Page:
I’ll once again be blogging the highlights. If you want to see what my highlights were from last year, you’ll find them here.

So if I’ve managed to convince you that Fundraising Convention is not just for fundraisers, book your ticket here.

Be more human and drop the jargon

As an official blogger for the Institute of Fundraising’s Fundraising Convention, I was back on day two, excited for the sessions ahead. This time I mixed it up a bit and didn’t spend the entire day in the digital stream sessions. Missed day one? Read my highlights here.

First session of the day, however, and I was back in the digital stream to hear Reuben  Turner, Creative Director of GOOD Agency present on Digital: are we doing it all wrong? Now, I’ve known Reuben for years and heard him speak many times. He tells it like it is, pulls no punches but also always has new and interesting things to say and share. And he didn’t disappoint.

Reuben urged us not to think like content marketers (but isn’t content King?), always in pursuit of that next click or like.

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Instead, be more human. More of us want to feel connected and part of a tribe and this is the beauty of digital as it can bring people who belong, together.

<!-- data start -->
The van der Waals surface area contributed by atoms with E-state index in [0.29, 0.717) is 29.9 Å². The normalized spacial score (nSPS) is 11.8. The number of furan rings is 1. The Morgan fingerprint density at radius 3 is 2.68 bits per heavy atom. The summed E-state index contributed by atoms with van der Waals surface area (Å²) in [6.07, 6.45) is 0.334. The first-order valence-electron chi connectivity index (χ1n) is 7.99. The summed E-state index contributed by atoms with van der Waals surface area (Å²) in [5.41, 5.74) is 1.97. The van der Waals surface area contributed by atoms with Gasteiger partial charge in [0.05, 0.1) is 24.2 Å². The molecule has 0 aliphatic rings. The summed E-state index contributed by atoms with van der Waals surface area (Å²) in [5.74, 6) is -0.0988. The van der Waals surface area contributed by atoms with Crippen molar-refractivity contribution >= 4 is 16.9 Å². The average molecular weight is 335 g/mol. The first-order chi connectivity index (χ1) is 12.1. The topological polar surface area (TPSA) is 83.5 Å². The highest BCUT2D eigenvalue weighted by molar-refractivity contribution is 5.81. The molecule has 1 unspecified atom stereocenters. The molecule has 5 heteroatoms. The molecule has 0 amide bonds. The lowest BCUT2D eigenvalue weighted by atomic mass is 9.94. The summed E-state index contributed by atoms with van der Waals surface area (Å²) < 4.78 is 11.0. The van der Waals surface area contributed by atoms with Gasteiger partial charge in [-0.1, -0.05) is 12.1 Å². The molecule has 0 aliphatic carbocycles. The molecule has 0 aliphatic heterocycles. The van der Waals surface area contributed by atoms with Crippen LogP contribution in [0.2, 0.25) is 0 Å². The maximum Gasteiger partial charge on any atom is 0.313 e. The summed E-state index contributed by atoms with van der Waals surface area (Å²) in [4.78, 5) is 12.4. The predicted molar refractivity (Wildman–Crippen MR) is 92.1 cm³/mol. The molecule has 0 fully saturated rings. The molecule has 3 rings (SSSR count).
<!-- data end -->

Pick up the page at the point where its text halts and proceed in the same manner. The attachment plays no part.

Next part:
Take a look at how the Army now recruit. It’s less ‘come and drive a tank!’ and more ‘here is where you belong’.

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Although SEO, adwords, test and learn etc are your base, and are of course still important, they will only lead to incremental growth. This is more process than emotion.

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Instead, focus on being more human and bringing out these qualities in people:

1. Acknowledge me (I’m here)
2. I care about this too (I belong)
3. I can make a difference ( I matter)

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Quite frankly, no one cares about advertising, marketing or even fundraising (apart from those whose job it is) so we need to find that sweet spot and tap into culture. It’s less about what we WANT people to care about and more about tapping in to what they actually care about. That’s how we will win hearts and minds.